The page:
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L' Enfant Sauvage (The Wild Child) (1970)



Average Rating: 8.6/10
Critic Reviews: 13
Fresh: 13 | Rotten: 0

No consensus yet.



liked it
Average Rating: 3.7/5
User Ratings: 3,799

My Rating

Movie Info

Based on a real-life case study, recorded in Jean-Marc Gaspard Itard's 1806 volume Memoire et Rapport sur Victor de L'Aveyron, The Wild Child is spiritually in line with François Truffaut's other films about the pains of adolescence. Truffaut himself plays Dr. Jean Itard, a doctor working at Paris' Institute for the Deaf and Dumb. Itard takes on the challenge of Victor (Jean-Pierre Cargol), a nonverbal "wild boy" found abandoned in the woods. Realizing that the Institute's rather cruel methods


Art House & International, Drama

Jul 24, 2001

United Artists - Official Site External Icon

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All Critics (28) | Top Critics (14) | Fresh (27) | Rotten (0)

The Wild Child is fascinating not only for its Tarzan-like true-life story, but also for what it says about the process of nurturing and educating children, and the tools we use -- language, discipline, affection -- to do so.

February 19, 2009 Full Review Source: Philadelphia Inquirer
Philadelphia Inquirer
Top Critic IconTop Critic

Nearly four decades after its release, The Wild Child remains startling for its humane clarity, for Nestor Almendros's brilliant black-and-white photography, and for the sense that Truffaut is achieving filmmaking mastery on a very small scale.

February 5, 2009 Full Review Source: Boston Globe
Boston Globe
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An enduring film of enchanting and provocative revelation.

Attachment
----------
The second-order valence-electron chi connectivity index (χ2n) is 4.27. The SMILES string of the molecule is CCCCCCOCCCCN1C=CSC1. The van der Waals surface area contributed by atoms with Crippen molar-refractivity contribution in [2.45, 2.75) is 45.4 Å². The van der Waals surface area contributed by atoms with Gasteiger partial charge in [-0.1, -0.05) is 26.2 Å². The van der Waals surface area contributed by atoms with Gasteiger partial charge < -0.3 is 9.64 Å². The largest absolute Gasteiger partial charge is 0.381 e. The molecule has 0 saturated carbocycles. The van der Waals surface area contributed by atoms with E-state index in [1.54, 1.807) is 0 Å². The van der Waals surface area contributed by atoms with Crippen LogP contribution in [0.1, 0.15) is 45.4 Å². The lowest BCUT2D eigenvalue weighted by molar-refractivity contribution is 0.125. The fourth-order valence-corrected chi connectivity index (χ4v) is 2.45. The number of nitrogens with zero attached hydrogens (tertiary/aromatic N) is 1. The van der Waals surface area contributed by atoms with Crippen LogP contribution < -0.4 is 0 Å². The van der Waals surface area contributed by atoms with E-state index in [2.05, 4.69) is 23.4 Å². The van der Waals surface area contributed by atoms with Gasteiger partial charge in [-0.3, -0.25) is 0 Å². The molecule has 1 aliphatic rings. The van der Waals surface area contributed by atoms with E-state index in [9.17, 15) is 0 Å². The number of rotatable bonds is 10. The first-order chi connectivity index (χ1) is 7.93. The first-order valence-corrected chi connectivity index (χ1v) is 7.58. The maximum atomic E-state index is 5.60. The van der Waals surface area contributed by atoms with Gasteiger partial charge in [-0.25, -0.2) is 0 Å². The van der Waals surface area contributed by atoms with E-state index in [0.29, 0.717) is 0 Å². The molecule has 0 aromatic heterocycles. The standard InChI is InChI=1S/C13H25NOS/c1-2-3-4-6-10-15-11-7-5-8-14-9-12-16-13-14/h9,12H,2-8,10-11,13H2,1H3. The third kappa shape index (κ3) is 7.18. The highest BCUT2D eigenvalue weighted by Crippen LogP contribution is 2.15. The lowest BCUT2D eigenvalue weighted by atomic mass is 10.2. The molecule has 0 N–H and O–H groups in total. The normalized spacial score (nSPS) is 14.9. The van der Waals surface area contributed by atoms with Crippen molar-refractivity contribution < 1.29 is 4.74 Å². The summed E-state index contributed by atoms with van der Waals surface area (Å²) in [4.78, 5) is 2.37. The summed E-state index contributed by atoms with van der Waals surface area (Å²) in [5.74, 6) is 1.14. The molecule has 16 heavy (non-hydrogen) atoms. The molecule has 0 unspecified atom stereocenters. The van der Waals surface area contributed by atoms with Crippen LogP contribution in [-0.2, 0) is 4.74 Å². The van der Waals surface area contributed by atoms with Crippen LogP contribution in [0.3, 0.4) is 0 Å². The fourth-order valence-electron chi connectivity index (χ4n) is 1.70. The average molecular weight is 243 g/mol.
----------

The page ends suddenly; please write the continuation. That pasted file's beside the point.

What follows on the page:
January 9, 2009 Full Review Source: Los Angeles Times
Los Angeles Times
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Nearly 40 years after its initial release, Francois Truffaut's The Wild Child (L'Enfant Sauvage) still manages to cast its haunting, poetic spell.

December 18, 2008 Full Review Source: Washington Post
Washington Post
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Truffaut never upstages the astounding Cargol; both performers underplay in perfect harmony, turning the story into a duet of paternal affection and paradise lost.

November 5, 2008 Full Review Source: Time Out New York
Time Out New York
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Rather than present a clichéd fall from grace, Truffaut elicits ambivalence by closely tracking the Enlightened scientist's optimism; after the fascination, our inchoate sadness seeps in.

November 5, 2008 Full Review Source: Village Voice
Village Voice
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Makes a heartfelt entry in Truffaut's filmography, yet another story of an unwanted kid.

August 16, 2011 Full Review Source: East Bay Express
East Bay Express

Francois Truffaut was not only a founder of the French New Wave, he was a passionate and keen chronicler of young people, how they grew and evolved and sought purpose in a larger world.

May 1, 2009
Kansas City Star

A fascinating film, with an astonishing performance by young Cargol.

March 13, 2009 Full Review Source: Combustible Celluloid
Combustible Celluloid

Truffaut plays Itard, a representative of the Age of Reason who never questions the benefits of civilization...Truffaut the filmmaker is more suspicious of Itard's motives...

February 13, 2009 Full Review Source: Playback:stl

Offers a reassuring liberal outlook that has the hubris to think that one can cure anyone who is ill with proper education and treatment.

November 3, 2008 Full Review Source: Ozus' World Movie Reviews | Comments (2)
Ozus' World Movie Reviews

often overlooked film will stimulate educators and anyone interested in the learning process

April 2, 2005 Full Review Source: Old School Reviews
Old School Reviews